crochet how-to

Going in Circles, Learn to Crochet Circles

learn to crochet circles for beginners

So, you’ve learned the very basics of crochet.

How to chain. How to single crochet and double crochet. You want to make hats, round potholders, rugs, round blankets, shawls, and dishcloths. How do you do it?

There are three basic ways to begin a circle.



Crocheting into a Chain Loop:

The more you chain, the bigger the hole in the middle. Four Chains is typical for a minimal hole in the middle.  If you actually want a hole in the middle, then the sky’s the limit.

Begin by chaining 4 or more. Then, insert your hook in the first chain you made, yarn over, pull through the chain and the loop on your hook.

To work single crochet into your chain loop, ch 1 to start. If you plan to work double crochet into your loop, you can chain 2 or 3.


Crocheting into a your first chain:

Begin by making a slip knot and placing it on your hook. Loosen it up just a bit, chain 1 for single crochet, chain 2 or 3 for double crochet. Then you insert your hook back into the first chain to work your stitches.  

When you have finished working all the stitches of your first round, you can pull your beginning tail tight to close up the hole in the middle. 


Crochet an Adjustable Ring:

This one is very popular lately. It goes by a few different names: adjustable ring, magic circle, magic ring, magic loop. These are all the same thing. Begin by wrapping your yarn around the first one or two fingers of your hook hand, leaving at least a 6″/15 cm tail. Holding the ring closed with your other hand, slide it off your fingers.

Insert the hook through the ring where the tail and ring overlap. Wrap the yarn around your hook and pull up a loop through the adjustable ring. Chain 1 for single crochet, chain 2 or 3 for double crochet.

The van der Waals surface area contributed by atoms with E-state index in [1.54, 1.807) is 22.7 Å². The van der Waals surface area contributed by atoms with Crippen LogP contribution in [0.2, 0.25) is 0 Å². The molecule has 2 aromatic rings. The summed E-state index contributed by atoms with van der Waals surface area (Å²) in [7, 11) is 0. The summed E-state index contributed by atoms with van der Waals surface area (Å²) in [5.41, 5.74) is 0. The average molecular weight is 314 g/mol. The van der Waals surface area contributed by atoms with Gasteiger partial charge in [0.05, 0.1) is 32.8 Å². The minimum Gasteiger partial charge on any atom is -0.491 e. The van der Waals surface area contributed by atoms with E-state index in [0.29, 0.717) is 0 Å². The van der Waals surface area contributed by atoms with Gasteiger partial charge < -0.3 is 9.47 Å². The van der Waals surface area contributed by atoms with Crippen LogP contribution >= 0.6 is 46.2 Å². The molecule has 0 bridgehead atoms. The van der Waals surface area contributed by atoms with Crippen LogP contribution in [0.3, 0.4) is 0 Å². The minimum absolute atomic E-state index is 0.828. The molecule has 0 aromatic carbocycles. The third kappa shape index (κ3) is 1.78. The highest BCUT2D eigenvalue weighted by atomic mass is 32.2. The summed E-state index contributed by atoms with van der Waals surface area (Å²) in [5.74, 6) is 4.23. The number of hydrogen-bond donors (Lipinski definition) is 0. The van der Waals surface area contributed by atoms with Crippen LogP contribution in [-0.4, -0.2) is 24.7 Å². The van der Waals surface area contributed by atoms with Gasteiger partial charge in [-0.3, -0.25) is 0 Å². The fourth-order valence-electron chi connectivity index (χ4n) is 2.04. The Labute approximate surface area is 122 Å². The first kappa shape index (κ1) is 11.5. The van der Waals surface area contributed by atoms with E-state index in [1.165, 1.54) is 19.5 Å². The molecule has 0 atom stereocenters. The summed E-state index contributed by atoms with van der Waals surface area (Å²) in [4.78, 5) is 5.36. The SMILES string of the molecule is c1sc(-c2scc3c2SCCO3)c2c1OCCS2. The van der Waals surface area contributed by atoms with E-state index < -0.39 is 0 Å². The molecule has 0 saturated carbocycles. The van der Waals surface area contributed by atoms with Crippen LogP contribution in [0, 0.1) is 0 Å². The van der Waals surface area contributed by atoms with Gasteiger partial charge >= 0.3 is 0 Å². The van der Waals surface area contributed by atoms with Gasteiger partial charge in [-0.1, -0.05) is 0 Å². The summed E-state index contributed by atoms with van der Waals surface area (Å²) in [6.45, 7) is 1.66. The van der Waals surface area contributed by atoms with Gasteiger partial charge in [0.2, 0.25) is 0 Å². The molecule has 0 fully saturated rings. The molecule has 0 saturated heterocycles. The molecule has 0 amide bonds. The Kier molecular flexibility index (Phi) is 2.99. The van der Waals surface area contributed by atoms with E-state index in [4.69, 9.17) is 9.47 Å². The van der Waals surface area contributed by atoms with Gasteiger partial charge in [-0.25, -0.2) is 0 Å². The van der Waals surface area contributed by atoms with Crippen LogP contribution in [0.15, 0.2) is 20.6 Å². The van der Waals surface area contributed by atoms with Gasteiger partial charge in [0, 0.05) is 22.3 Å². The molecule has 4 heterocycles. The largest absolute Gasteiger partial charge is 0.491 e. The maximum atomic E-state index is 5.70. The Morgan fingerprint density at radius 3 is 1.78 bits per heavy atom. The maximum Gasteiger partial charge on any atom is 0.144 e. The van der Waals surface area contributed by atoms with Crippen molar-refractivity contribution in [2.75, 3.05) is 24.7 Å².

Work stitches by inserting your hook into the ring so that you work each stitch over both the ring and the tail. When you have finished all the stitches of your first round, pull the tail to close up the center. At this point you can crochet over the tail as you go, or you can weave it in with a tapestry needle when you are finished. Never cut it off short! That would make the center of your circle come undone.

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If you want your circle to lay flat, as opposed to ruffling or making a cone shape, then work 6 single crochet or 12 double crochet in the first round, at the end you can insert your hook back into your first stitch, or your turning chain, and work a slip stitch to join them into a circle. You can work in spirals without joining by just putting the next stitch directly into the top of your first stitch. I recommend following a pattern on how many and how/if to join at the end of the round if you are not an intermediate to advanced crocheter. Or if you just want to play around, experiment, or otherwise walk on the wild side with your crochet, do whatever your fiber-loving heart desires!


Here are some simple circular crochet projects to get you started:

Basically Beanie – a simple crochet hat in any size, with any yarn.

Zinnia Cap and Slouch Hat – the motifs begin with circles!

Bloom Headband – small flowers to attach to a headband

Gardens Galore Garland – small motifs to attach to a garland


Enjoy going in circles!


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crochet hook with a small crochet circle, ball of yarn, tape measure and scissors. Learn now. Learn three ways to start crochet circles. Free video tutorial. Banana Moon Studio.

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